FGM: the law is failing
- 1 Article
- Age 28
Female Genital Mutilation (FGM) has been a crime in the UK since 1985 (the Prohibition of Female Circumcision Act 1985) and has since been revised and renamed to reflect the nature of the crime (Female Genital Mutilation Act 2003). Yet 65,000 girls under the age of 13 remain at risk, without a successful prosecution in 30 years to protect these girls.
The law is failing as it is currently enacted. This is because girls are often the daughters of those who organise the ceremony; related to those who perpetrate the crime. These children are confused, have conflicting loyalties and are scared of losing their parents. As such, the crime goes unreported and continues to be perpetrated. Therefore, it should not be down to these vulnerable girls to report the crimes. There should be other means in force to ensure the protection of those at risk, as well as the victims, of FGM.
In order to protect children before the FGM takes place, there should be an increased use of FGM prevention orders. These orders should be attached to the girl, rather than having to identify any suspected perpetrator. They should have a penal notice attached so that if any individual whatsoever perpetrates FGM on the child, that breach would be punishable with imprisonment. This would have the effect of deterring future perpetrators and further protecting girls.
In addition, professionals such as doctors, nurses, midwives, teachers and social workers should be under an active duty to report such crimes. The professionals must be trained to recognise girls who are at risk of FGM and understand that it is child abuse and as such a grave crime. They must be taught that it is not “cultural” or “traditional”. Any professional who suspects a girl is a victim of FGM must contact the relevant authorities to ensure there is an investigation. This positive duty on responsible adults with knowledge either that a child has suffered FGM or is at risk of becoming another victim would both help deter further the perpetration of the crime and bring those guilty of the crime to account. In order to promote this reporting, there should then be a new limb to the law against FGM added: that where responsible adults fail to report such crimes, or conceal the crimes, those individuals would then be at risk, themselves, of prosecution.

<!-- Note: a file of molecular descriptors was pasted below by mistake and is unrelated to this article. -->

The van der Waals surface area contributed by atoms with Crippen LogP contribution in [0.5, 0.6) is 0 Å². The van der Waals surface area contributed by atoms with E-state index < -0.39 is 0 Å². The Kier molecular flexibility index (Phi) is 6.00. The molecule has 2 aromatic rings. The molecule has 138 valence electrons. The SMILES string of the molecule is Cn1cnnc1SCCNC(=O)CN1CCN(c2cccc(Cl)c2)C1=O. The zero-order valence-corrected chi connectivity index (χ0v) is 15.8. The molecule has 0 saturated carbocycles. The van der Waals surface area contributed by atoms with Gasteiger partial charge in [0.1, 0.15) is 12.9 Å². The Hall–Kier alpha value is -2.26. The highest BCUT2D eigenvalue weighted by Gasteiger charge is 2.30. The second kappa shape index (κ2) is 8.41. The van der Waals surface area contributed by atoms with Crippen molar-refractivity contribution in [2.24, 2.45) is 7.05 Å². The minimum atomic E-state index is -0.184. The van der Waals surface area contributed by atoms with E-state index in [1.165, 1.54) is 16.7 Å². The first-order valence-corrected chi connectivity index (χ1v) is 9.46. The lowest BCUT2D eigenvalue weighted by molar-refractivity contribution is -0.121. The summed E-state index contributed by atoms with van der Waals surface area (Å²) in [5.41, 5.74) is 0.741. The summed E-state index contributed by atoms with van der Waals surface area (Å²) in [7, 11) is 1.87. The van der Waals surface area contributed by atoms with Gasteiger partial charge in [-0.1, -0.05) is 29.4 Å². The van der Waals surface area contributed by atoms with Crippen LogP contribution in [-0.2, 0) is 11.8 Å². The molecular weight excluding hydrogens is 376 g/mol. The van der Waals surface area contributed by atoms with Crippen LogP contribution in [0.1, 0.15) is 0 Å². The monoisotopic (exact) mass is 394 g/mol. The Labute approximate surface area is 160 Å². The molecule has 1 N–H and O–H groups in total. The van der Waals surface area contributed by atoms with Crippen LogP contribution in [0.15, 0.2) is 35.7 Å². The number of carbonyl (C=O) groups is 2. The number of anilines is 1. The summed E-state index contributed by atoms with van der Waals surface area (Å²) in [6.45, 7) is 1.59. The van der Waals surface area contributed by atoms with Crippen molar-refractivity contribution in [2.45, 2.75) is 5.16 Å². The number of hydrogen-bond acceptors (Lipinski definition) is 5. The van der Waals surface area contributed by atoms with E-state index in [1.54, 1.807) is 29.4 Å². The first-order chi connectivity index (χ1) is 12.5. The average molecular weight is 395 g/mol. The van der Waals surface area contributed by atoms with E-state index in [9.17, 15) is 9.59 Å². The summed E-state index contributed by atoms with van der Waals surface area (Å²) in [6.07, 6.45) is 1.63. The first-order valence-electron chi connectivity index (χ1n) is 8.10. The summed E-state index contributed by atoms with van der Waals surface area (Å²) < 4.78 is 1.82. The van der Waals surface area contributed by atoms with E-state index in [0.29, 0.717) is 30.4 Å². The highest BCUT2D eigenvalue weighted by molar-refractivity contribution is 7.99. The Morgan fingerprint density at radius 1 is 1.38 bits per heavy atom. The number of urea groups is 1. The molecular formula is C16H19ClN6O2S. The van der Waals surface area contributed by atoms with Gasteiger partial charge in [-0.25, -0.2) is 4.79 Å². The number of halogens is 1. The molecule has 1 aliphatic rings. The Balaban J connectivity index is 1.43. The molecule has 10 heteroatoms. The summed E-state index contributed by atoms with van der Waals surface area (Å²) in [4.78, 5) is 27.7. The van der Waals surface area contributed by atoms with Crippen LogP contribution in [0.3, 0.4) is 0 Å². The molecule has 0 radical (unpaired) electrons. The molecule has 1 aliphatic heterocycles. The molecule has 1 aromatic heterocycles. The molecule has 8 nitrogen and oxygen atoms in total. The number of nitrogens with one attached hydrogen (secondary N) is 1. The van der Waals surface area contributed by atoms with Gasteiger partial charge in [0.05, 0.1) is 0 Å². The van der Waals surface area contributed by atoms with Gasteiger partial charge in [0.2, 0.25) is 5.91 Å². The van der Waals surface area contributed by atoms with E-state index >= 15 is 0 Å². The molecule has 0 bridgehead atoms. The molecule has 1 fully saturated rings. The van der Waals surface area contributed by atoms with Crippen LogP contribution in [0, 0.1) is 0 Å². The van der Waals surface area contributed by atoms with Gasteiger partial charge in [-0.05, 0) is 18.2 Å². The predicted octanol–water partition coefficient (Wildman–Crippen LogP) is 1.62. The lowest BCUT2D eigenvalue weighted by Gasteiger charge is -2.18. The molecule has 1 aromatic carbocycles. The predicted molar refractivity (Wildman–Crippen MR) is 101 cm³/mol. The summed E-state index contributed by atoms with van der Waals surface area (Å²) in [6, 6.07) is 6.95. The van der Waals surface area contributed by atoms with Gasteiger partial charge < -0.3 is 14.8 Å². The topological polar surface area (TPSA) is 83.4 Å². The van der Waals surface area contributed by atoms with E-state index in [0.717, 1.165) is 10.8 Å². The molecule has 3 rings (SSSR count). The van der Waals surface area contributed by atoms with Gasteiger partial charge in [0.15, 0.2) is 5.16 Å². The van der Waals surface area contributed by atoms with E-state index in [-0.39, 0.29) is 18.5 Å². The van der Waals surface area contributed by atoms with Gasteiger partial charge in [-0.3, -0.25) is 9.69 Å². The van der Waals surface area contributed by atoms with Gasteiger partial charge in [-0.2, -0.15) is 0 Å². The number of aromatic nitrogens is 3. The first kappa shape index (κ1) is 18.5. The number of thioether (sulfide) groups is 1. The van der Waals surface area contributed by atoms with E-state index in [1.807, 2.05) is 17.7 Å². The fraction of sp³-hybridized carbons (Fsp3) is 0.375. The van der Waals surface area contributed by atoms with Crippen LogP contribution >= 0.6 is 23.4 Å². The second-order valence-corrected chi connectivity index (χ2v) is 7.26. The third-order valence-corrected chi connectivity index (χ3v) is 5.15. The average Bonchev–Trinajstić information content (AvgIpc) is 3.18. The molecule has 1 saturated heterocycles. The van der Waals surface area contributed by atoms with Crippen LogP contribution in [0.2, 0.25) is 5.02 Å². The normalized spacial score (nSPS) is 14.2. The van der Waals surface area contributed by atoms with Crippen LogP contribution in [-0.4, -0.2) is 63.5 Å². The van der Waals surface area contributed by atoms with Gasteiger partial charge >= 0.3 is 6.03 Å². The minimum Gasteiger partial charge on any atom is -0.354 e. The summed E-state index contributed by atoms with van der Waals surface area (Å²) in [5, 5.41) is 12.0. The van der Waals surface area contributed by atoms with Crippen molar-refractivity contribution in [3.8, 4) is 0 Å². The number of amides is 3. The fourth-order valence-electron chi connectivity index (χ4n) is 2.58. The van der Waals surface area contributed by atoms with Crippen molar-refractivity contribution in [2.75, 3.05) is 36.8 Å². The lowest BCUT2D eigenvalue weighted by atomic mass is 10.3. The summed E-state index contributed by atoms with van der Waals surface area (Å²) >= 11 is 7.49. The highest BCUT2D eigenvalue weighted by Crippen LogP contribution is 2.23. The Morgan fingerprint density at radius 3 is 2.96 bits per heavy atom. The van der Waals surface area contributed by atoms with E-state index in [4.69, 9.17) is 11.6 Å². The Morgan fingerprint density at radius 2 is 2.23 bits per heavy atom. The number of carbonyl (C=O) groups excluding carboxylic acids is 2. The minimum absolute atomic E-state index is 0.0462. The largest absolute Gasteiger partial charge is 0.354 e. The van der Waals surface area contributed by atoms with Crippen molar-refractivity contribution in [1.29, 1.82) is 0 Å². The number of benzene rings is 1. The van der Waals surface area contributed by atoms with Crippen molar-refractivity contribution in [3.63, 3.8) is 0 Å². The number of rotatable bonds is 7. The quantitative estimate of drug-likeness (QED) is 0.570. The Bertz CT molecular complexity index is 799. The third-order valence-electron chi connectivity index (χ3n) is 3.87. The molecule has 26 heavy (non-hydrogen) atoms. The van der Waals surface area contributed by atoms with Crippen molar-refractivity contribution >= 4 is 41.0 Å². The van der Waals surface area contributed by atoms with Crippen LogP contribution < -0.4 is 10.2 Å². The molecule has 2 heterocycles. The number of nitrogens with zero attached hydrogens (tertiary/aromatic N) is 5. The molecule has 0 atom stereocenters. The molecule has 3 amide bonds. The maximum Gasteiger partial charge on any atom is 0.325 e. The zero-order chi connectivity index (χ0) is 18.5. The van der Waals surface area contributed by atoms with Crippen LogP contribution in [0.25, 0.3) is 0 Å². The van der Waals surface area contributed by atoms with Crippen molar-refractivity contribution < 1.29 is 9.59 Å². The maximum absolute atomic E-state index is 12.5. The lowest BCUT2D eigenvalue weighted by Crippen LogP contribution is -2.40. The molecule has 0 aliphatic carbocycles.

Prosecutions should not rely on testimony from the victims, the majority of whom are very young (sometimes just infants) and disempowered. Instead, discrete courts should be used to receive confidential evidence from professionals. However, if it did become necessary for an FGM victim to give evidence the “special measures” that are currently employed for children and sexual abuse cases should be explicitly used to ensure protection of the girls giving evidence.
Without a successful prosecution, the law protecting young girls
from FGM is near redundant. However, in making the law more
robust there is the possibility that it would become a genuine
prospect that a perpetrator’s child would be taken into care and
those involved in the FGM (whether through organisation,
perpetration or as a bystander) would be sent to prison. Only in
that state would the law against FGM have a significant deterrent
effect and do its job of protecting young girls from this form of